Community Health Systems, Inc.

COVID-19 Vaccine FAQ

The Beloit Area Community Health Center offers drive-thru services for COVID testing. Call 608-361-0311 to make an appointment.

Do CHS medical providers recommend we get the vaccine?

Yes! CHS medical providers are excited for the vaccine and recommend all patients who are able get vaccinated!

Check out videos from our medical providers on social media explaining their reasons:

Is the vaccine safe?

Yes, the vaccine is safe. The vaccine was tested in trials with thousands of Americans and no serious safety concerns were reported.

The FDA takes these approvals very seriously.  In addition, the science to develop this vaccine is NOT new. Scientists have been doing research on this type of vaccine for many years with previous outbreaks caused by related viruses. This research gave us a big head start. Safety is the top priority!  

The CDC has set up a specific program (V-Safe) to monitor any concerns that may arise after receiving the vaccine.  You can register online. Someone from the CDC will call to check on you at intervals after getting the vaccine. Your personal information will not be stored or shared. 

Can I get COVID from the vaccine?

No, you cannot. It does NOT contain the live virus that causes COVID-19.  The vaccine gives our body practice by recognizing the virus and safely developing an immune response against it.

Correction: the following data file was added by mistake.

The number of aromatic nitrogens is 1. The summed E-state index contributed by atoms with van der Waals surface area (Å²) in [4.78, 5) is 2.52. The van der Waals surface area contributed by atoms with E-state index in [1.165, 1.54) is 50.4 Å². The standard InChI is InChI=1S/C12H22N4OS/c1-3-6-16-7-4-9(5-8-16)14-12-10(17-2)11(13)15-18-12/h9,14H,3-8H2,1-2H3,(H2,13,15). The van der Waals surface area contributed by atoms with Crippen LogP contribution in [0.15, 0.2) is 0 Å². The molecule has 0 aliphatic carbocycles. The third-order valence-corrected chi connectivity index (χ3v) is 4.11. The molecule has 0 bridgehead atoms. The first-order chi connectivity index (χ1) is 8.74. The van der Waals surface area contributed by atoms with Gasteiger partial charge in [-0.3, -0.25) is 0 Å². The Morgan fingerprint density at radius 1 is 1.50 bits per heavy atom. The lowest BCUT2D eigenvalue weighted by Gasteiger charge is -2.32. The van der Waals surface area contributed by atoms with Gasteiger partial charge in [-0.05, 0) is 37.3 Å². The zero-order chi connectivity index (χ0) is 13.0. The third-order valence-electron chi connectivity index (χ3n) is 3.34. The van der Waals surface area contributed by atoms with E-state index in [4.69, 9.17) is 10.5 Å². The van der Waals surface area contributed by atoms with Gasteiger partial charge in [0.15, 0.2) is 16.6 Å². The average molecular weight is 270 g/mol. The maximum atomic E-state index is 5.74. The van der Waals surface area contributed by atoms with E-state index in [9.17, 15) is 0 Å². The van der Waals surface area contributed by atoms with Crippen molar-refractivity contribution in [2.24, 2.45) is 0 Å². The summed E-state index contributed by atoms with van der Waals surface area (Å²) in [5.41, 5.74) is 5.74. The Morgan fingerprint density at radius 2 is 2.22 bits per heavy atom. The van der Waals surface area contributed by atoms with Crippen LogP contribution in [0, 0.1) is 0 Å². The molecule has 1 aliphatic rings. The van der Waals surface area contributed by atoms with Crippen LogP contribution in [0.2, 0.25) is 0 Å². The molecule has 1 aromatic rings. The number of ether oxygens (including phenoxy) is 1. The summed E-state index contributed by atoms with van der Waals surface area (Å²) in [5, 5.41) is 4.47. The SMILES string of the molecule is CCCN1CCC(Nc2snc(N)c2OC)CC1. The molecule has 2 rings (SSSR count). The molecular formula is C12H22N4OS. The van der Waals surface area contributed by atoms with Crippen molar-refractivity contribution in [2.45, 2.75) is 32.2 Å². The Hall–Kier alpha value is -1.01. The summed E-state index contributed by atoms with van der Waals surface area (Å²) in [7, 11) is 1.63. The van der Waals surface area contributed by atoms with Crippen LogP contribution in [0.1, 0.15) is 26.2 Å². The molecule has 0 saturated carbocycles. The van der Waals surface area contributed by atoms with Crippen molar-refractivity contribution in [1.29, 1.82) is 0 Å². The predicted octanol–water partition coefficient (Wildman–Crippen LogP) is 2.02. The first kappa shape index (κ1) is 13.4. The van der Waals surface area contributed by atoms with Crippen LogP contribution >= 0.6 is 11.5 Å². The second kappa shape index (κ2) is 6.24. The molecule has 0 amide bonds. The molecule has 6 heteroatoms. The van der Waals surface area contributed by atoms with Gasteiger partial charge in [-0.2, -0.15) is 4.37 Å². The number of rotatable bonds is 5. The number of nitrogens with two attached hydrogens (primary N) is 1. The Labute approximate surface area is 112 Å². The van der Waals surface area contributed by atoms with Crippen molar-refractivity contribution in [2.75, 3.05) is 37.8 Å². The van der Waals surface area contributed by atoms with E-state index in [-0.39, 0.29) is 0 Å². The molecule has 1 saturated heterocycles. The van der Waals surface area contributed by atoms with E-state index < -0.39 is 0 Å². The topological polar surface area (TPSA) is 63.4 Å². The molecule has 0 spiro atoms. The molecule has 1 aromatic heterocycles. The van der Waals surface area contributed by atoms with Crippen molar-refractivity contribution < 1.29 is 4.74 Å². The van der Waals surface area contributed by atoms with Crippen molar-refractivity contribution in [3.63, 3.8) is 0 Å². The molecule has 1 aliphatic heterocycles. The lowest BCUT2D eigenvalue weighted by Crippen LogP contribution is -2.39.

Here is information from the CDC regarding the various vaccines being used and developed.

Are there side effects from the vaccine? 

About 20% of people do experience side effects, such as fever and nausea, for one to two days. This is completely normal and means that both your immune system and the vaccine are doing their job. All results from the trials show a quick recovery from symptoms and no serious side effects. If your symptoms worsen, contact your medical provider.

If you have had prior reactions to any vaccine, please consult with your doctor prior to getting the COVID-19 vaccine.

Is the vaccine effective?

Yes! Trials showed the Pfizer vaccine was 95% effective and the Moderna vaccine was 94.1% effective. Being protected by the vaccine greatly outweighs the risk of getting COVID.

How many doses do I need?

Right now, the vaccine requires two doses separated by three to four weeks followed by the bivalent booster 2 months after the last dose given, even if you have had a previous booster. The first and second dose does not have to be from the same brand, Pfizer and Moderna vaccinations are interchangeable.  It will take your body up to one month to develop the protection it needs.  It is recommended to get a bivalent booster to be up to date.

How long does the immunity last?

At this point, we do not yet know how long immunity will last. This is something important that experts are currently studying. The CDC will keep the public informed as new evidence becomes available.

Do I still need to wear a mask and social distance?